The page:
Mojo is a self-help book for leaders and individuals for leading an effective and successful personal and professional life. In this book, Marshall Goldsmith deals in detail with Mojo – a positive engagement, a feeling of happiness that radiates from within and spreads outwards; how to develop it, how to manage it and if one is not presently having it or lost it – how to get it? The author opines that Mojo is not something that comes out naturally; we need to work towards developing it. The opposite of Mojo is Nojo – with no joy, negativity or cynicism.
In an effort to start creating the Mojo, Marshall advises to analyze our daily activities from two perspectives – how meaningful they are in terms of purpose in life and future; and how happy you feel while doing those activities – are they draining energy or radiating energy? Marshall provides in the book and spend significant amount of reading in a Mojo Scorecard which helps us find how much mojo we presently have. There are two kinds of mojo – personal mojo and professional mojo. As the names indicate, personal mojo is related to the benefits we get to ourselves in engaging in the daily activities and professional mojo is the measure of skills and value additions we bring in to each of our activities. Each kind of mojo has various components – Personal Mojo with Happiness, Rewards, Meaning, Learning & Gratitude and Professional Mojo with Motivation, Knowledge, Ability, Confidence & Authenticity. With the help of examples, the author argues that religiously taking the Mojo Scorecard can help us find areas in our daily activities and patterns that either create or aid to create Mojo and Nojo.
The author also provides immense literature on how to evaluate the scorecard. These guidelines help in optimizing our daily engagements. The author talks about Mojo paradox – our default response in life is to continue what we are doing irrespective of whether they are positive, helpful or miserable. As a continuation to the score card and dealing with this Mojo paradox, he asks us to rate all our daily activities in a scale of 1-10.
Essentially all our activities revolve around four factors – Identity – it can be a created one or a self-developed one; however we need to dwell on what identity we need; Achievement – we need to build a sense of achievement, recognize what we achieved and what we want to achieve, all internally inclined and not necessarily what outside world perceive; Reputation and finally Acceptance – roughly the concept Stephen Covey advises with ‘Circle of Control and Circle of Influence’. A significant part of the books is spent on each of these building blocks of Mojo. Our identity is based on two factors – interplay between sequences of past and future and how we are perceived by ourselves and others. marshall talks about four identities and appeal to focus on the main one –created identity:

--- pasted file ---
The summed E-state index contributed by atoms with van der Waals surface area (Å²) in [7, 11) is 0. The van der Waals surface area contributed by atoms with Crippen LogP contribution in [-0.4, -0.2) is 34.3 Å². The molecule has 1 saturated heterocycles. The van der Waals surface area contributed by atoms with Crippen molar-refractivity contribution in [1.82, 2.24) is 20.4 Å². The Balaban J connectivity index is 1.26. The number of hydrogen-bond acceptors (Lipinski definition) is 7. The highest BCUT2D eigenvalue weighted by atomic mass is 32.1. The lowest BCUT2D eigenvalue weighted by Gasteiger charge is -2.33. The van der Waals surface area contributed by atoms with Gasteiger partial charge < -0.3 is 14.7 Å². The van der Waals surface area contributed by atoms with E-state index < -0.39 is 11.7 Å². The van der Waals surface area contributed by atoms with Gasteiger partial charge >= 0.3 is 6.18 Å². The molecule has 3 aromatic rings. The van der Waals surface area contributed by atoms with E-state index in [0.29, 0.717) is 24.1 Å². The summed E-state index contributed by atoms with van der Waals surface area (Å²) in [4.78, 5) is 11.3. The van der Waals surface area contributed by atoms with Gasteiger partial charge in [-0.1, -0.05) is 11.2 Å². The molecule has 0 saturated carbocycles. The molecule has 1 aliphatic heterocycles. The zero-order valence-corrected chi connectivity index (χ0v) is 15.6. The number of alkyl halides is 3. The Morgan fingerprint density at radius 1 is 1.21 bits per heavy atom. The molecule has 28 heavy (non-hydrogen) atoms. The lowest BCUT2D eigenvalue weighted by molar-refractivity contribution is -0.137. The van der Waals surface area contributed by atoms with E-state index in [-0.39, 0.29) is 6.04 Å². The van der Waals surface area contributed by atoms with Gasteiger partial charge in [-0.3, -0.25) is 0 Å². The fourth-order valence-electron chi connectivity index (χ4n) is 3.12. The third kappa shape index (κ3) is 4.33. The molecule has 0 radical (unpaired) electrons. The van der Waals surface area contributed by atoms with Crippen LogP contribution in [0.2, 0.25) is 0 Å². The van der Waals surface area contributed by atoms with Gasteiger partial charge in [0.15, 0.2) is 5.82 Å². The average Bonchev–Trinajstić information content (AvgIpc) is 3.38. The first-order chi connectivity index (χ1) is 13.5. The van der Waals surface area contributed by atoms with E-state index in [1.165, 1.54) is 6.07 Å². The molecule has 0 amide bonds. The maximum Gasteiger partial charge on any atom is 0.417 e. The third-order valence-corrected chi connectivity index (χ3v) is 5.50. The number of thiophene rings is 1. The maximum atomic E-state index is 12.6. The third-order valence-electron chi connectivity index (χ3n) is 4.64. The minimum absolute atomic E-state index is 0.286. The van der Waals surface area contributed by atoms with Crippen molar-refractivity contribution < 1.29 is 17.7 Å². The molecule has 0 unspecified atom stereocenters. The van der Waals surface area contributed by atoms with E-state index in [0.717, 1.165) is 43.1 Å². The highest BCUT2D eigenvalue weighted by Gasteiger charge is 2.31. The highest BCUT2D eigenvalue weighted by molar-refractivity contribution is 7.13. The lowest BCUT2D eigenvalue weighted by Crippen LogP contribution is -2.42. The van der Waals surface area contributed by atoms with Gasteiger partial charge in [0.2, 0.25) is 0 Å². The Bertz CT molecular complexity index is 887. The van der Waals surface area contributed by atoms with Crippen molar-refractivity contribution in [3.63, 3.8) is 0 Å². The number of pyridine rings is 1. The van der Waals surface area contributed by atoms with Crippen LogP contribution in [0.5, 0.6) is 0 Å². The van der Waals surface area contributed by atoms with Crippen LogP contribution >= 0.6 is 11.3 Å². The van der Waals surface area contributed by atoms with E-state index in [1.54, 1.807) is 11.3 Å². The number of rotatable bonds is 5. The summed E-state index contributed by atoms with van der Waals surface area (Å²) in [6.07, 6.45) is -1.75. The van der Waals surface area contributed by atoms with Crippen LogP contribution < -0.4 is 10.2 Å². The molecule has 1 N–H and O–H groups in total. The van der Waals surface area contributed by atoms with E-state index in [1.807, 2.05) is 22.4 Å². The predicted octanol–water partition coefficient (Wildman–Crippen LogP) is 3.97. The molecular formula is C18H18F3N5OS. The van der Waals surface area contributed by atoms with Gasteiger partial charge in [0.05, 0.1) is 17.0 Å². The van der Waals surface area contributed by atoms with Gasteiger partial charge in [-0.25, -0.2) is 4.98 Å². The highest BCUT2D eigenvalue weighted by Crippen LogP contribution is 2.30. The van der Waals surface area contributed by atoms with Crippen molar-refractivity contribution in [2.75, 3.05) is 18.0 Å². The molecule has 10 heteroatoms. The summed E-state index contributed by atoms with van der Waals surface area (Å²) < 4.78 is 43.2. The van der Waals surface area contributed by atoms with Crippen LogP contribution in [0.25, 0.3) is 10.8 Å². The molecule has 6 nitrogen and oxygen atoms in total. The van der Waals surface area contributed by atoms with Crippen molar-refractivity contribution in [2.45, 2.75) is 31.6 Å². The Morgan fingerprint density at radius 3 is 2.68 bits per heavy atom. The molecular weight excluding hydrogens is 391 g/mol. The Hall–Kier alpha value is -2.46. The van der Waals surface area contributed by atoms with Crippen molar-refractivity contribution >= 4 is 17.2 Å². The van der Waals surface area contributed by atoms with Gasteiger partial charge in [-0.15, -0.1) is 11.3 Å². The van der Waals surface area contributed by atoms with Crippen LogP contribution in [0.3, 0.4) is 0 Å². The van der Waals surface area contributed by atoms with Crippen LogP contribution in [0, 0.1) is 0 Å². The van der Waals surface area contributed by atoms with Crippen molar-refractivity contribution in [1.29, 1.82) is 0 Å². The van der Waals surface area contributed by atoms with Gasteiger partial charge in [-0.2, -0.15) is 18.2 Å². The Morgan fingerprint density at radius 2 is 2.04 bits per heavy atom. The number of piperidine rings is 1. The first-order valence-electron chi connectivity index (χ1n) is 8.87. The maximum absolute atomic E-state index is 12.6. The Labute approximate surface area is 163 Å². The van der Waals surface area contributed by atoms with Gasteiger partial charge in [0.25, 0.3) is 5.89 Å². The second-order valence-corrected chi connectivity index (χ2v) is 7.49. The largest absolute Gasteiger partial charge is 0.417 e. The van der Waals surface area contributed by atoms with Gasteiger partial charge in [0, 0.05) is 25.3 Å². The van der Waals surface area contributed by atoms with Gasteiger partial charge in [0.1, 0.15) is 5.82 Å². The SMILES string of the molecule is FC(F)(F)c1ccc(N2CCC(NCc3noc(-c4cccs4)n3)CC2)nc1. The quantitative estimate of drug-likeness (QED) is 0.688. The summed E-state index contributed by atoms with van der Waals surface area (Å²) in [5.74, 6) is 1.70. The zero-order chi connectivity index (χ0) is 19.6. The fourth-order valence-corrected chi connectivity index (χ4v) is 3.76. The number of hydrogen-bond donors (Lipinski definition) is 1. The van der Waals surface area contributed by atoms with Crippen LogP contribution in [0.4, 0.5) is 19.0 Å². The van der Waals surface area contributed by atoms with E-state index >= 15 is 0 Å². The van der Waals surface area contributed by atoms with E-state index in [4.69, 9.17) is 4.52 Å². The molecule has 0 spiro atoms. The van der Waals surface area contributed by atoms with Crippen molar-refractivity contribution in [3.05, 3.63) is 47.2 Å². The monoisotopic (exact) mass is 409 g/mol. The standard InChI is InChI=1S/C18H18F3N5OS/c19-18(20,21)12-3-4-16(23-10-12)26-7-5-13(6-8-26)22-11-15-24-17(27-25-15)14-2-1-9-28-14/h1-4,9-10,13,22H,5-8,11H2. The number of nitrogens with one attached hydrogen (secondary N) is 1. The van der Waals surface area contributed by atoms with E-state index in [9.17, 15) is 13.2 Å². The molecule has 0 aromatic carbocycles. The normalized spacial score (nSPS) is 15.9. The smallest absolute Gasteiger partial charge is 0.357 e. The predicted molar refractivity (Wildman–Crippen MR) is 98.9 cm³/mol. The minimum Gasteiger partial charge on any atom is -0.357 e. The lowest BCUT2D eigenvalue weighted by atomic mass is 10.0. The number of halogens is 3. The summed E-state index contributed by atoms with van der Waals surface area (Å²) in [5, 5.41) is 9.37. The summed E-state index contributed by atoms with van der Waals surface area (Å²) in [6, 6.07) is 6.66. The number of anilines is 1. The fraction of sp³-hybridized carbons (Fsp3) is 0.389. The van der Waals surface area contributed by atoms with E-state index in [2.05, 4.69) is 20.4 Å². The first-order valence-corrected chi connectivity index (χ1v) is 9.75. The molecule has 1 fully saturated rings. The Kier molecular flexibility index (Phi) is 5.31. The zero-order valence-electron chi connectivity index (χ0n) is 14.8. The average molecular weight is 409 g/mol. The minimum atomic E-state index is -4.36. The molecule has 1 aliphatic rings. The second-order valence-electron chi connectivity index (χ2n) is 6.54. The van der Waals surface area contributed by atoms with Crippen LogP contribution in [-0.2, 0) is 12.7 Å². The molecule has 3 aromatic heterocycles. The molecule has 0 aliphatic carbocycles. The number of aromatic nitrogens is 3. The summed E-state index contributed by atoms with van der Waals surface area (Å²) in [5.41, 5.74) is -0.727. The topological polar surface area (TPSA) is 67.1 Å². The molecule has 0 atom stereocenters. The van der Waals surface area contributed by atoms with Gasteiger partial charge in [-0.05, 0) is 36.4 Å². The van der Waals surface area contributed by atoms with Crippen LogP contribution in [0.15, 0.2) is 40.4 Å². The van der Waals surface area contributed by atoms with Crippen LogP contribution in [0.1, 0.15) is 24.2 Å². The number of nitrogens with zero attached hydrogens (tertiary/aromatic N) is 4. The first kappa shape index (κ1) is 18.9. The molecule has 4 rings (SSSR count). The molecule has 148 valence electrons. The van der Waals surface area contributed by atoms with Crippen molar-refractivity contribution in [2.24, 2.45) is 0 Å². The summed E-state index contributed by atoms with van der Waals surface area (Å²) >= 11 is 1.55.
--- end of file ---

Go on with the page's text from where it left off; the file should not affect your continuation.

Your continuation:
- Remembered Identity (Identity created based on sequences in the past and self)
- Reflected Identity (Identity created based on how others perceive us and sequences in the past)
- Programmed Identity (Identity created based on how others perceive us and how we feel the future be)
- Created Identity (An identity consciously created by us for future; not controlled by others or past events)
When it comes to Achievement – author appeals to us that we should differentiate between what we considers as achievement and what others do. Managing the reputation is what author deals with next. He provides a questionnaire that he advises us to take and if possible ask our peers to take about us. This helps in understanding the gap between how we perceive ourselves and what other feel about us. Later he deals with how to change our reputation positively. Marshall spends a chapter on what Mojo killers can be. Essentially they are over committing, simply waiting for circumstances to change or become favorable, trying to justify at wrong times, hate-the-boss-chats, not leaving behind sunk costs(thinking about time spent or investments made), and losing control when not in a professional set-up.
A section of the book is spent on Mojo toolkit which is essentially a set of questions or guidelines that we can ask ourselves. In short, they are
1. Establish criteria that matter to you
2. Find out ‘where’ you are living
3. Be the optimist in the room
4. Take away one important thing and think how it will be your life?
5. Rebuild one brick at a time (more like slow and steady wins the race)
6. Living our missions even in smaller moments
7. Changing the game or playing field
8. Deciding on when to take the plunge
9. Having an exit strategy
10. Adopting a metrics system
11. Reducing gossips and blame game
12. Keeping influential people in your network
13. Branding our activities
14. Forgiving friends always
I enjoyed reading the book and going through various exercises it depicts. A book worth reading and keeping in the personal library!